Marriage and the Global Economic Crisis

Daniel Schneider, Princeton University

I exploit the exogenous shock to household wealth created by the Global Economic Crisis to assess the recently advanced theory that wealth has become an important pre-requisite of marriage. I draw on a unique set of survey data collected in the summer of 2009 in the United States, Canada, Great Britain, France, and Germany that contains information on changes in wealth and on changes in marital intentions. I show that wealth loss is strongly associated with being less likely to marry as a result of the economic crisis. However, contrary to theory, I find little evidence of significant variation in the relationship between wealth and first marriage across these five countries.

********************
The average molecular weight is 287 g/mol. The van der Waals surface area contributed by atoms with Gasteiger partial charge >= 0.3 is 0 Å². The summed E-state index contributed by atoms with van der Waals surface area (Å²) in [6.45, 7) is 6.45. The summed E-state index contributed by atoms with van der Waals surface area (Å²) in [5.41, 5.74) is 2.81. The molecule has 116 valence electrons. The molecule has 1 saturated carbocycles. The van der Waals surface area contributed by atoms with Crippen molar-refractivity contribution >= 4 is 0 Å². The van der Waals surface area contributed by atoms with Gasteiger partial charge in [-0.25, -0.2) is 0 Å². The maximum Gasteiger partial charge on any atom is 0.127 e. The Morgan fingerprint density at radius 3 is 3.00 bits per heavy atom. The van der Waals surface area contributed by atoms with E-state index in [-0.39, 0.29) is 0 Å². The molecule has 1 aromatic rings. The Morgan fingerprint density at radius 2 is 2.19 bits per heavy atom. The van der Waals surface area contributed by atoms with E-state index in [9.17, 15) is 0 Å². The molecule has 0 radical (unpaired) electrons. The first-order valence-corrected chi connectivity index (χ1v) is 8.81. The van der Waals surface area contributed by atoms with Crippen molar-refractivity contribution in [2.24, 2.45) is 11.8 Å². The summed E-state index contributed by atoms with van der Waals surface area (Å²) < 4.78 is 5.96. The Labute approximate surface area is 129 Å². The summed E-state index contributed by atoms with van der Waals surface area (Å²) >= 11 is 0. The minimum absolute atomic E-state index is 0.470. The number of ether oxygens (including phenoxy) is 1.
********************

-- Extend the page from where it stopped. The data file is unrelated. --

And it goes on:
See paper

Presented in Session 41: Families in Comparative Perspective